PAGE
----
Walt Whitman and Death

For Walt Whitman and other “Bright Romantics,” death does not represent an end but new beginnings, renewal and life. Whitman sees death from the perspective of a phoenix — each death brings new life, so death is “low and delicious” and the word “stronger and more delicious than any” because if one focuses solely on life, they will always be disappointed because of the finite nature of life, but if one focuses on death, life will always be sweet because it will bring death which brings more life. In the poem “This Compost”, Whitman recognizes this fact, and he is able to embrace death and reconcile the poisonous and decaying nature of death with the knowledge that it will create life. The poem “Out of the Cradle Endlessly Rocking” moves beyond this temporal interpretation of death, and Whitman recognizes that death creates emotions and desires that drive a poet and are responsible for many of the most beautiful songs – both man’s and beasts.

In “This Compost” Whitman examines the process of death and rebirth, and his interpretations of the dead changes as he realizes that death is just the fuel for new life. Whitman’s perspective of death in “This Compost” is that of the distant observer who sees death as a part of life. By approaching only the mechanics of death, Whitman is able to separate the emotional from the physical, and see that the dead are just the fuel of the Earth that “grows such sweet things out of such corruptions” and “gives such divine materials to men” (42, 46). This perspective allows Whitman to realize that death is not something to be feared, but should be embraced because without the processes of death, nothing can live.

Whitman did not just suddenly realize the beneficial aspects of death. He begins “This Compost” marveled and repulsed that the Earth is “work’d over and over with sour dead” (9). He contrasts the summer growth that is “innocent and disdainful above all those strata of sour dead” with the buried remains of “[t]hose drunkards and gluttons of so many generations” (29, 11). Realizing that the world above is not polluted by the dead below the ground demonstrates that death is not a corrupter but fuel. This revelation is startling, and he resolves himself to be both terrified by and respectful of the Earth that is bound to such a contradictory process.

The contradictions begun in “This Compost” are continued in “The Cradle Endlessly Rocking” when Whitman recounts his realization that death, beyond being a fuel for life, can also be the source of a poet’s muse, which he demonstrates in his “reminiscence” of the death of and longing for a she-bird he had oft heard singing. Superficially the poem shows a boy, widely regarded to be Walt Whitman himself, witnessing the life and death of a she-bird and the effect it has on her mate, a he-bird. The boy translates the he-birds mourning song into words, and the boy believes that the death of the she-bird has, “My own songs, awaked from that hour” and the boy has given him “already a thousand singers—a thousand songs, clearer, louder and more sorrowful than yours, / A thousand warbling echoes have started to life within me, / Never to die.” (188; 151-3).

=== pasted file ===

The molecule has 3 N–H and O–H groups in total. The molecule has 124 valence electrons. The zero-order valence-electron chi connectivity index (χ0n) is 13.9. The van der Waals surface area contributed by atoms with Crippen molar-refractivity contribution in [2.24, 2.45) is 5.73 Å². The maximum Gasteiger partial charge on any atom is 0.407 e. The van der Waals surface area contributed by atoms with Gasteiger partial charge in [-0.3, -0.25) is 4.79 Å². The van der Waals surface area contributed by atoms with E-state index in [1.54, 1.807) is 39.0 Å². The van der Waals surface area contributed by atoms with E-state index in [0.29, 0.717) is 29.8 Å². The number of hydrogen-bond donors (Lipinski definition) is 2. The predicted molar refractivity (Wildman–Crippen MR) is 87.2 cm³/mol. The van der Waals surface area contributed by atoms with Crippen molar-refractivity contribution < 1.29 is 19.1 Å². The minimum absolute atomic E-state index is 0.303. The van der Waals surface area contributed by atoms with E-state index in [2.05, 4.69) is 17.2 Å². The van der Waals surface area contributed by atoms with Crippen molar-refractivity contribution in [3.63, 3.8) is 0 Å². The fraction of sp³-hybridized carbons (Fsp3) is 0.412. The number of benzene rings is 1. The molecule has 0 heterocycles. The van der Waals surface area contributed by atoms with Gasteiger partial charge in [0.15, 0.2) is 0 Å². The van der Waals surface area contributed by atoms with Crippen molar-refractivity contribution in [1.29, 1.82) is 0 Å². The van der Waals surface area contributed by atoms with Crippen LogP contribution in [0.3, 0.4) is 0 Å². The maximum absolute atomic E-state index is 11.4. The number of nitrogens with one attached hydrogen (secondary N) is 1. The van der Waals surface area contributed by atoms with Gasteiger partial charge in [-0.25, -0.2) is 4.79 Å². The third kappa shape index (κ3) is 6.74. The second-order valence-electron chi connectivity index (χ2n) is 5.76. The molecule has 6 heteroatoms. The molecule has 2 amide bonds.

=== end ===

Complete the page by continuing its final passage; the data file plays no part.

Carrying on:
However, the poem is more than just the awakening of Whitman’s muse, it is also a timeless expression of the conflicting emotions that result from death. The conflicting emotional response to death in this poem encompass pain, joy, loss and gratitude, and demonstrates the perspective of one who is directly affected by death, and it mirrors Whitman’s conflicting view of the physical nature of death in “This Compost.” While the representation of this poem as a poet’s realization of his potential and the multifaceted nature of death seems to be the most artistic and profound interpretation, other interpretations have also been offered.

One can also link Whitman’s view of death as a word “stronger and more delicious than any” with the historical onslaught of the American Civil War. Betsy Erkkila offers that this poem was “written at a time of national crisis” and that one should “recognize the historical roots of this elegy of dissolution in the state of the nation on the eve of the Civil War.” While one cannot ignore the setting and period that a poem was written, to focus too much on such aspects of poetry detract from the timeless nature and the emotional resonance of the ideas presented within. Whitman may have been writing about the death of the “united” part of the United States of America, but it does not change that the poem can be interpreted to encompass and applied to death in general as a “transient permutation of elegiac narrative” (Mark Bauerlein).

The Bright Romantic interpretation of death contrasts with the interpretation of death by Dark Romantics. For the Bright romantics, death is just another change in life that they must accept and move beyond, but for the Dark Romantics it is just another limit that corrals them and leaves them powerless. Walt Whitman resolved within himself that death is the cause of grief and the cause of joy, creates life as well as destroys it, and it can bring either happiness or sorrow. This dual nature of death invigorated him and gave him a reason to live and a reason to create.

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  • http://www.unitedworldpoets.com s

    :mrgreen: This is a really good poem. I love reading poetry and writing it. Lately I’ve been posting a lot of poems on http://www.unitedworldpoets.com. The site is running a free poetry contest this month that has a cash prize I’m hoping to win.

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